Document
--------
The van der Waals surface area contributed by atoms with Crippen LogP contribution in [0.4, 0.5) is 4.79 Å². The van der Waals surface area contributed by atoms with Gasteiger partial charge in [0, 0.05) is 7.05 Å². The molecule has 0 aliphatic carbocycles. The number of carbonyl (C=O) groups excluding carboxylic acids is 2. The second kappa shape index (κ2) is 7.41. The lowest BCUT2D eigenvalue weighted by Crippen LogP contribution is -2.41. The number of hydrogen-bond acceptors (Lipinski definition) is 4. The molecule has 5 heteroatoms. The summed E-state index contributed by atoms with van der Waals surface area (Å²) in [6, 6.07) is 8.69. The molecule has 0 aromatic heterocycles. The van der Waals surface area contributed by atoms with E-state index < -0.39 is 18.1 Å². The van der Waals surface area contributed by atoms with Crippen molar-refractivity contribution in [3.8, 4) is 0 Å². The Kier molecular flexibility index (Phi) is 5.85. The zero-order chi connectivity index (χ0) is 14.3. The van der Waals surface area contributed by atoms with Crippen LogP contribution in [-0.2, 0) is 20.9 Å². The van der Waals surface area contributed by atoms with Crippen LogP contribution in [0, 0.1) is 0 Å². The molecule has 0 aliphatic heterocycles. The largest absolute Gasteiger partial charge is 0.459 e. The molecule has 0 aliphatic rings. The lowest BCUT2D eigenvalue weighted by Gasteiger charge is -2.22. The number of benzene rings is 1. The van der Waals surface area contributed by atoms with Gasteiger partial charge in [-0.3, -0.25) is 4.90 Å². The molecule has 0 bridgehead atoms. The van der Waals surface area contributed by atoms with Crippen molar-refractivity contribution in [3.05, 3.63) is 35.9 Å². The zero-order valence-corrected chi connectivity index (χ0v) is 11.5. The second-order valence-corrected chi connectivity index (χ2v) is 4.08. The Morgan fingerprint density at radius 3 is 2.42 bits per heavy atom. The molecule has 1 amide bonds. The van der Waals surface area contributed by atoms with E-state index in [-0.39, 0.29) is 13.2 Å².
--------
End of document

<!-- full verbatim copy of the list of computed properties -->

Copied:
The van der Waals surface area contributed by atoms with Crippen LogP contribution in [0.4, 0.5) is 4.79 Å². The van der Waals surface area contributed by atoms with Gasteiger partial charge in [0, 0.05) is 7.05 Å². The molecule has 0 aliphatic carbocycles. The number of carbonyl (C=O) groups excluding carboxylic acids is 2. The second kappa shape index (κ2) is 7.41. The lowest BCUT2D eigenvalue weighted by Crippen LogP contribution is -2.41. The number of hydrogen-bond acceptors (Lipinski definition) is 4. The molecule has 5 heteroatoms. The summed E-state index contributed by atoms with van der Waals surface area (Å²) in [6, 6.07) is 8.69. The molecule has 0 aromatic heterocycles. The van der Waals surface area contributed by atoms with E-state index < -0.39 is 18.1 Å². The van der Waals surface area contributed by atoms with Crippen molar-refractivity contribution in [3.8, 4) is 0 Å². The Kier molecular flexibility index (Phi) is 5.85. The zero-order chi connectivity index (χ0) is 14.3. The van der Waals surface area contributed by atoms with Crippen LogP contribution in [-0.2, 0) is 20.9 Å². The van der Waals surface area contributed by atoms with Crippen LogP contribution in [0, 0.1) is 0 Å². The molecule has 0 aliphatic heterocycles. The largest absolute Gasteiger partial charge is 0.459 e. The molecule has 0 aliphatic rings. The lowest BCUT2D eigenvalue weighted by Gasteiger charge is -2.22. The number of benzene rings is 1. The van der Waals surface area contributed by atoms with Gasteiger partial charge in [-0.3, -0.25) is 4.90 Å². The molecule has 0 bridgehead atoms. The van der Waals surface area contributed by atoms with Crippen molar-refractivity contribution in [3.05, 3.63) is 35.9 Å². The zero-order valence-corrected chi connectivity index (χ0v) is 11.5. The second-order valence-corrected chi connectivity index (χ2v) is 4.08. The Morgan fingerprint density at radius 3 is 2.42 bits per heavy atom. The molecule has 1 amide bonds. The van der Waals surface area contributed by atoms with E-state index in [-0.39, 0.29) is 13.2 Å².